OKAY. I am not trying to make myself out to be Mother Teresa over here. I’m not offering up the list of stuff I’ve done to serve mankind just to get a pat on the back. What I am doing here is publicly ADMITTING THAT I HAVE A PROBLEM. Well, maybe I have a problem. No, I have a problem. Well, I’m pretty sure I have a problem. Yes, I have a problem. It’s so darn hard to admit that I have a problem. Here it is: I can’t say no when someone asks for help. I’m pretty sure that this is a problem, and I do admit that there have been times in my life when I’ve let the volunteer work get unmanageable. I’m now in therapy. Again with the therapy. I’ve been to my new therapist exactly twice. I immediately felt comfortable enough to spill my guts. He’s kind of cuddly looking, and he says very insightful things. He reminds me of Teddy Ruxpin, except my therapist looks real when he moves and speaks. And, bonus, I think the therapy might already be working!
So it was that one day last week, when all was said and done, and another fun day of volunteering was complete, there was still the whole mind-the-kid, do-the-homework, practice-the-piano, fix-the-dinner, blah-blah-blah thing to deal with. Tom and a colleague had a business dinner with some attorneys from Germany or wherever, so he would not be home in time for dinner. Laura and I told him that if he was going to be that way about it we were declaring it “Chick Night” at home, and told Tom that if he showed up before bedtime and Rocked the Chick World, he’d have to put on a dress. We had a nice “Hot Cotton” one selected from my closet.
As I’ve already let most of the eleven Blog This Mom! readers know ad nauseum, I cleaned out the garage recently, which meant tons-o’-bags of crap for the trash dudes that week. Since Tom's business dinner meant that he wouldn't be home until dark-thirty the night before trash day, I personally, all by myself, alone, just me, in an I-Am-Woman-Hear-Me-Roar style, schlepped out to the curb at least 10 (count ‘em TEN) big, heavy, previously rained-in, green garbage bags filled with watery refuse. I had been to the gym earlier that day (to work out with my very hot, very gay, personal trainer), and then to the park to work with Laura on riding her bike (it would be nice if she gave up the training wheels before her junior year in college), and then home to put the garbage out, all of which I accomplished with a nice attitude. But still, as a result, I was physically hot, gritty, and sweaty. I took a HOT shower. I was CLEAN. I was HAPPY. And then it all started to go sideways.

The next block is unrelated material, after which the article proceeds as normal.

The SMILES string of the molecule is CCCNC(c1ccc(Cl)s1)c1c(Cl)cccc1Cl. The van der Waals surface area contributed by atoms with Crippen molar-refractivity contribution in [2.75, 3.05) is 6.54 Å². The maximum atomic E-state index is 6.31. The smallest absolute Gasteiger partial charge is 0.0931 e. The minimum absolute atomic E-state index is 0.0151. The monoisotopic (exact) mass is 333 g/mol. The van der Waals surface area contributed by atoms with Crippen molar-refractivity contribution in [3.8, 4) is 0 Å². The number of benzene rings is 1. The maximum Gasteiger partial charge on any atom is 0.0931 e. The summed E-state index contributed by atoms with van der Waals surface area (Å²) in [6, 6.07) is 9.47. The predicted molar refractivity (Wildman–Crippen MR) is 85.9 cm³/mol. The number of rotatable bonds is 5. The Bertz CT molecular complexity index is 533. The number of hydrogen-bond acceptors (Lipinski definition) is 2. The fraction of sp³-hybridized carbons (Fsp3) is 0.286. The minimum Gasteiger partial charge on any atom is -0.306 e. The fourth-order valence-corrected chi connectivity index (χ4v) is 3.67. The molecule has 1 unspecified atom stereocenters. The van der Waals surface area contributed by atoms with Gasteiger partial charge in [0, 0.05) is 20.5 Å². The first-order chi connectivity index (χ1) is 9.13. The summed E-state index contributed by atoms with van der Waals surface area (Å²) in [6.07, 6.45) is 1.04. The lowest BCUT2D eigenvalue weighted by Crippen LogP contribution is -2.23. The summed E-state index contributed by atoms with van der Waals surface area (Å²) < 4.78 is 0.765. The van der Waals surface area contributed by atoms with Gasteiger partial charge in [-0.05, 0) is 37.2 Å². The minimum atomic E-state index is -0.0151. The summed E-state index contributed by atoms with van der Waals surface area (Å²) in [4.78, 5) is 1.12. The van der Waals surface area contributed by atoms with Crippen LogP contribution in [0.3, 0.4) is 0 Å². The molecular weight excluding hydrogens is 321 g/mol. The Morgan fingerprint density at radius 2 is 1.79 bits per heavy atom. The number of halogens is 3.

After my shower, I applied lotion. I put the lotion bottle on a shelf in my closet, shelf number four from the bottom to be precise. I swear that no sooner did I set that lotion bottle on said shelf than did it collapse, into shelf three, which collapsed into shelf two, and so on. When all of the shelves and all of my clothes were in a heap on the floor, COVERED IN SAWDUST, I calmly walked out of that walk-in closet with the Cherry wood floor made up of what were previously Cherry wood shelves, turned out the light, and said to myself a lá Scarlett O’Hara, “Tomorrow is another day! And that’s when I’ll deal with figuring out how to put the shelves back up and clean up the mess.” Then I went downstairs to feed dinner to Laura. While I was preparing it and congratulating myself on being able to put aside the closet for another day (while pouring a glass of Chardonnay, of course), the phone rang.
Neighbor: “Cheri? I don’t know if you’ve seen that dog around, that Labrador? He’s been the subject of numerous Homeowners’ Association meetings. Well, he tore up all of your trash bags, and there is trash is all over the street.”
Cheri: “I’m guessing you are serious.”
Neighbor: “This dog is a problem! I’m sorry to be the one to tell you that he’s the one who made the big mess in front of your house. Sometimes it’s the black crows, but not this time! I caught that dog red-handed. Do you ever go to Homeowner’s Meetings? Have you ever considered being on the board?
Cheri: “Hello? Hello? I think my phone battery is dying . . .”
Cheri: “I’ll go outside and clean up the trash right now, and as for anything to do with the Homeowner’s Association, I really must say no . . .”
This kind of progress after just two therapy sessions . . . just think of the possibilities for me!
Laura and Henry learned the following during their edu-ma-cational field trip to Las Vegas:
What happens in Vegas stays in Vegas, unless your mom is a blogger.
Bob’s Big Boy is still around.
All you need is love.
Gondolas were first used to transport goods down the narrow canals of Venice, not to entertain children in Las Vegas as many people think.
Even in wax, he proves unlikable.
Even in wax, she proves to be the people’s princess.
A woman’s place is behind this podium.
What happens in the closet stays in the closet, unless your mom is a blogger.
With the help of two moms and a girlfriend, and guy can be coaxed into posing for a romantic photo by a fountain.
For more photos from our trip, and to see just how close Laura and Henry came to being removed from our custody by Child Protective Services, click on over to the Las Vegas 2007 photo set at flickrthismom!